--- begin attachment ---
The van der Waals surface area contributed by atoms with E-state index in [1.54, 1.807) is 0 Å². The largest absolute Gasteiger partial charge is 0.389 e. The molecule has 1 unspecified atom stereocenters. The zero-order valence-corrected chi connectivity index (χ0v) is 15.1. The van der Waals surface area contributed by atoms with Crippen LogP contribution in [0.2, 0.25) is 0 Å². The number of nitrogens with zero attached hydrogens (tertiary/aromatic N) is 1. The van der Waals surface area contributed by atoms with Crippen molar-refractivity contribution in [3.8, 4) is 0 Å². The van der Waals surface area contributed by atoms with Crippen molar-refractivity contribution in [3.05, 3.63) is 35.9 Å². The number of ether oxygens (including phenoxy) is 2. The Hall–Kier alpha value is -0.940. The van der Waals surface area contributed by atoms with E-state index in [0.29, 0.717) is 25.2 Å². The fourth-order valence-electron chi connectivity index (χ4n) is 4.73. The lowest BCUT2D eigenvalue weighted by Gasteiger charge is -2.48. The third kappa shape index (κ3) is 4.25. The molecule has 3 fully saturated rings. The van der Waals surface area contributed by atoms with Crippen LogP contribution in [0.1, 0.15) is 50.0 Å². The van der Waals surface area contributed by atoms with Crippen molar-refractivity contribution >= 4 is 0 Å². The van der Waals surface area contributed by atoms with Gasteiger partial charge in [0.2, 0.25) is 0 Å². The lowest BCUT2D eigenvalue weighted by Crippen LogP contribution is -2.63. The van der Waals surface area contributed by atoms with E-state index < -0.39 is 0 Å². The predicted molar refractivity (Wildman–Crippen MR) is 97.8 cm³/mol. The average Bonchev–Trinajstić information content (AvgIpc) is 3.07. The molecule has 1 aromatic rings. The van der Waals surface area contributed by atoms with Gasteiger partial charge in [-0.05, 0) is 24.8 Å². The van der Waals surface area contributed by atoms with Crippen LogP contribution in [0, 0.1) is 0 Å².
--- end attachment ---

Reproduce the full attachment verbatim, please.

The van der Waals surface area contributed by atoms with E-state index in [1.54, 1.807) is 0 Å². The largest absolute Gasteiger partial charge is 0.389 e. The molecule has 1 unspecified atom stereocenters. The zero-order valence-corrected chi connectivity index (χ0v) is 15.1. The van der Waals surface area contributed by atoms with Crippen LogP contribution in [0.2, 0.25) is 0 Å². The number of nitrogens with zero attached hydrogens (tertiary/aromatic N) is 1. The van der Waals surface area contributed by atoms with Crippen molar-refractivity contribution in [3.8, 4) is 0 Å². The van der Waals surface area contributed by atoms with Crippen molar-refractivity contribution in [3.05, 3.63) is 35.9 Å². The number of ether oxygens (including phenoxy) is 2. The Hall–Kier alpha value is -0.940. The van der Waals surface area contributed by atoms with E-state index in [0.29, 0.717) is 25.2 Å². The fourth-order valence-electron chi connectivity index (χ4n) is 4.73. The lowest BCUT2D eigenvalue weighted by Gasteiger charge is -2.48. The third kappa shape index (κ3) is 4.25. The molecule has 3 fully saturated rings. The van der Waals surface area contributed by atoms with Crippen LogP contribution in [0.1, 0.15) is 50.0 Å². The van der Waals surface area contributed by atoms with Crippen molar-refractivity contribution >= 4 is 0 Å². The van der Waals surface area contributed by atoms with Gasteiger partial charge in [0.2, 0.25) is 0 Å². The lowest BCUT2D eigenvalue weighted by Crippen LogP contribution is -2.63. The van der Waals surface area contributed by atoms with E-state index < -0.39 is 0 Å². The predicted molar refractivity (Wildman–Crippen MR) is 97.8 cm³/mol. The average Bonchev–Trinajstić information content (AvgIpc) is 3.07. The molecule has 1 aromatic rings. The van der Waals surface area contributed by atoms with Gasteiger partial charge in [-0.05, 0) is 24.8 Å². The van der Waals surface area contributed by atoms with Crippen LogP contribution in [0, 0.1) is 0 Å².